ST. PETERSBURG, Fla. — People who walk and bike along 34th Street in St. Petersburg are scared and begging for change after yet another walker lost their life along the six-lane highway.
The street is so dangerous for pedestrians that it ranks among the 10 worst in the Florida for walkers and bikers.
Wednesday night around 10 p.m., 47-year-old Reginald Pittman walked right out in front of a car. St Pete Police say the driver, Aaron Williams, didn’t have a chance to stop. Pittman was killed on impact near 34th Street South near 35th Avenue.
It’s scary for Rebecca Castro who crosses 34th Street North nearly every day. Often, she does not use the crosswalk because it’s more than 4 blocks away.
"We’re not going to walk all the way down to the light to cross the street to come all the way back down to go to the dollar store you know that's ridiculous,” she explained.
Castro isn’t alone. On Thursday, we watched as walker after walker another darted across the street mid-block.
“I see people walk across the street all the time,” Megan Bridges said.
In the past two years, there have been 344 crashes involving walkers and bikers. 24 pedestrian deaths. 10 of those were on 34th Street, according to St Pete Police. More than half weren’t in crosswalks.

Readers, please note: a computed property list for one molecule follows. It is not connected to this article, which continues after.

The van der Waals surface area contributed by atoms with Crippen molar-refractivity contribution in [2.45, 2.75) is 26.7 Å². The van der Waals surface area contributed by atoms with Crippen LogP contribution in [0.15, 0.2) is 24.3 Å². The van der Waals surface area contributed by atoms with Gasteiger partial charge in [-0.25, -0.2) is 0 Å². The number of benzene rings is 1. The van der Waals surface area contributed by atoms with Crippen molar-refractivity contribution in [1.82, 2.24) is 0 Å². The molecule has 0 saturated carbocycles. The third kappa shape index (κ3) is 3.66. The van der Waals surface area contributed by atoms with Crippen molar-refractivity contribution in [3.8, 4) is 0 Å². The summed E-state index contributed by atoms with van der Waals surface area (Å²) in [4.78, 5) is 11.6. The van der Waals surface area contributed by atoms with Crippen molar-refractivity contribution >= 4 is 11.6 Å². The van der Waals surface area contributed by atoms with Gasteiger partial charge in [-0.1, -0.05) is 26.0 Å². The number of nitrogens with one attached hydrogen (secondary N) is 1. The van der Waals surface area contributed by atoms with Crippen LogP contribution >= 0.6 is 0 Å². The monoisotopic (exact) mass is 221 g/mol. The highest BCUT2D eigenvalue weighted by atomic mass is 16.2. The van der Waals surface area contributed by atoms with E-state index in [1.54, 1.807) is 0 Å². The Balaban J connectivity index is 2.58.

“It makes you think what could we do to make it any better?,” Bridges questions.
ABC Action News went to St. Pete leaders for answers. We found out there are two possible solutions in the works: Wider sidewalks and reducing one lane of traffic so walkers have space from passing cars. But what about these mid block walkers? City leaders say it’s impractical to put in more crosswalks, because it would drastically slow your commute. They’re hoping all the recent deaths encourage walkers to be more careful.
Forward Pinellas also crunched the numbers and found out there were 4,267 crashes over the past five years along 34th Street N. About half of the pedestrian-involved crashes occurred when it was dark outside.
"I don’t know what can be done, but I really hope they (the city and transportation leaders) do something about it because it's getting ridiculous,” Castro said with a sigh.